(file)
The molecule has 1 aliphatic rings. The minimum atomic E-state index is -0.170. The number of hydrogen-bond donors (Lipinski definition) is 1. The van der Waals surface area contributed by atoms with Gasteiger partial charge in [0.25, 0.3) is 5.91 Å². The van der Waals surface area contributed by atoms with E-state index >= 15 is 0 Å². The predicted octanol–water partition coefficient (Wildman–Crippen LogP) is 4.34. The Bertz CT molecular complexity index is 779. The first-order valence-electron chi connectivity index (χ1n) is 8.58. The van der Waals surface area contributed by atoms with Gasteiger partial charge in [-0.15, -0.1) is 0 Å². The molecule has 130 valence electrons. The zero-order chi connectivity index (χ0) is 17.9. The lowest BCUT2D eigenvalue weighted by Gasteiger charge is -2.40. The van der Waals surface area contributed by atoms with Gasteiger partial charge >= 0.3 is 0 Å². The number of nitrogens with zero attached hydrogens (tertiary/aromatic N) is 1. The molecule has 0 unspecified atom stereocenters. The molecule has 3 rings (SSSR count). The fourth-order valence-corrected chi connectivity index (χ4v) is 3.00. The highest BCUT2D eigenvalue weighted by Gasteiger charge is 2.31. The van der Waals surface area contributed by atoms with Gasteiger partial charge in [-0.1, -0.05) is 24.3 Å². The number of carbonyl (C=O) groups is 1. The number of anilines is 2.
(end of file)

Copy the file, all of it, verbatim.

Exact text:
The molecule has 1 aliphatic rings. The minimum atomic E-state index is -0.170. The number of hydrogen-bond donors (Lipinski definition) is 1. The van der Waals surface area contributed by atoms with Gasteiger partial charge in [0.25, 0.3) is 5.91 Å². The van der Waals surface area contributed by atoms with E-state index >= 15 is 0 Å². The predicted octanol–water partition coefficient (Wildman–Crippen LogP) is 4.34. The Bertz CT molecular complexity index is 779. The first-order valence-electron chi connectivity index (χ1n) is 8.58. The van der Waals surface area contributed by atoms with Gasteiger partial charge in [-0.15, -0.1) is 0 Å². The molecule has 130 valence electrons. The zero-order chi connectivity index (χ0) is 17.9. The lowest BCUT2D eigenvalue weighted by Gasteiger charge is -2.40. The van der Waals surface area contributed by atoms with Gasteiger partial charge >= 0.3 is 0 Å². The number of nitrogens with zero attached hydrogens (tertiary/aromatic N) is 1. The molecule has 0 unspecified atom stereocenters. The molecule has 3 rings (SSSR count). The fourth-order valence-corrected chi connectivity index (χ4v) is 3.00. The highest BCUT2D eigenvalue weighted by Gasteiger charge is 2.31. The van der Waals surface area contributed by atoms with Gasteiger partial charge in [-0.1, -0.05) is 24.3 Å². The number of carbonyl (C=O) groups is 1. The number of anilines is 2.